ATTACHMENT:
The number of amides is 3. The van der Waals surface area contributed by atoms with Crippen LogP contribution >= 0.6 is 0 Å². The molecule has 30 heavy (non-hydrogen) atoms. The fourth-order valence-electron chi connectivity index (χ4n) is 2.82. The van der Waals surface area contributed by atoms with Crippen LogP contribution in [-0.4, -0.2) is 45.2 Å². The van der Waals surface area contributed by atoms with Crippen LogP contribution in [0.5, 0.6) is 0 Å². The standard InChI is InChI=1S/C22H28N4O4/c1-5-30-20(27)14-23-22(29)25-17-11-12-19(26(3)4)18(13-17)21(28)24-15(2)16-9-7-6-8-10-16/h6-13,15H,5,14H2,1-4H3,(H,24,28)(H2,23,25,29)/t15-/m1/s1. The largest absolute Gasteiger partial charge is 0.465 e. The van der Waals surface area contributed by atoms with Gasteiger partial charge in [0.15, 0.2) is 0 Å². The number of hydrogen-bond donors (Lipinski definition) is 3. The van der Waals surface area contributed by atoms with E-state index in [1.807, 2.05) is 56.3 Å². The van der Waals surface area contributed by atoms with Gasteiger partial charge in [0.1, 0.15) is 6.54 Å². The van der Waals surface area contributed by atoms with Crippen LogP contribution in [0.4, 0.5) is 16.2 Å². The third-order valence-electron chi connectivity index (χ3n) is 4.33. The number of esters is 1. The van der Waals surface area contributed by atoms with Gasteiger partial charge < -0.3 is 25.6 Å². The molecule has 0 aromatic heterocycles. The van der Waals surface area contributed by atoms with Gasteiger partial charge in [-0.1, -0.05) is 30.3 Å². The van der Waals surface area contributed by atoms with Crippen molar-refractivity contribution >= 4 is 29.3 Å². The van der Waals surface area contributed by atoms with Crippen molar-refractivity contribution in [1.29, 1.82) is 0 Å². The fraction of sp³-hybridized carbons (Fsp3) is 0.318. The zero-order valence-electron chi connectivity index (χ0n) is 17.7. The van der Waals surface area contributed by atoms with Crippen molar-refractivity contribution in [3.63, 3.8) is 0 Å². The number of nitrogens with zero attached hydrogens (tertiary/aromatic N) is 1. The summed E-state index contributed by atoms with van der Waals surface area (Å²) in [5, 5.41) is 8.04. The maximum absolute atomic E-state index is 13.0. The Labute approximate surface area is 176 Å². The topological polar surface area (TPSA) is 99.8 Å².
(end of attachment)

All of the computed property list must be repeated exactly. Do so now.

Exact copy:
The number of amides is 3. The van der Waals surface area contributed by atoms with Crippen LogP contribution >= 0.6 is 0 Å². The molecule has 30 heavy (non-hydrogen) atoms. The fourth-order valence-electron chi connectivity index (χ4n) is 2.82. The van der Waals surface area contributed by atoms with Crippen LogP contribution in [-0.4, -0.2) is 45.2 Å². The van der Waals surface area contributed by atoms with Crippen LogP contribution in [0.5, 0.6) is 0 Å². The standard InChI is InChI=1S/C22H28N4O4/c1-5-30-20(27)14-23-22(29)25-17-11-12-19(26(3)4)18(13-17)21(28)24-15(2)16-9-7-6-8-10-16/h6-13,15H,5,14H2,1-4H3,(H,24,28)(H2,23,25,29)/t15-/m1/s1. The largest absolute Gasteiger partial charge is 0.465 e. The van der Waals surface area contributed by atoms with Gasteiger partial charge in [0.15, 0.2) is 0 Å². The number of hydrogen-bond donors (Lipinski definition) is 3. The van der Waals surface area contributed by atoms with E-state index in [1.807, 2.05) is 56.3 Å². The van der Waals surface area contributed by atoms with Gasteiger partial charge in [0.1, 0.15) is 6.54 Å². The van der Waals surface area contributed by atoms with Crippen LogP contribution in [0.4, 0.5) is 16.2 Å². The third-order valence-electron chi connectivity index (χ3n) is 4.33. The number of esters is 1. The van der Waals surface area contributed by atoms with Gasteiger partial charge < -0.3 is 25.6 Å². The molecule has 0 aromatic heterocycles. The van der Waals surface area contributed by atoms with Gasteiger partial charge in [-0.1, -0.05) is 30.3 Å². The van der Waals surface area contributed by atoms with Crippen molar-refractivity contribution >= 4 is 29.3 Å². The van der Waals surface area contributed by atoms with Crippen molar-refractivity contribution in [1.29, 1.82) is 0 Å². The fraction of sp³-hybridized carbons (Fsp3) is 0.318. The zero-order valence-electron chi connectivity index (χ0n) is 17.7. The van der Waals surface area contributed by atoms with Crippen molar-refractivity contribution in [3.63, 3.8) is 0 Å². The number of nitrogens with zero attached hydrogens (tertiary/aromatic N) is 1. The summed E-state index contributed by atoms with van der Waals surface area (Å²) in [5, 5.41) is 8.04. The maximum absolute atomic E-state index is 13.0. The Labute approximate surface area is 176 Å². The topological polar surface area (TPSA) is 99.8 Å².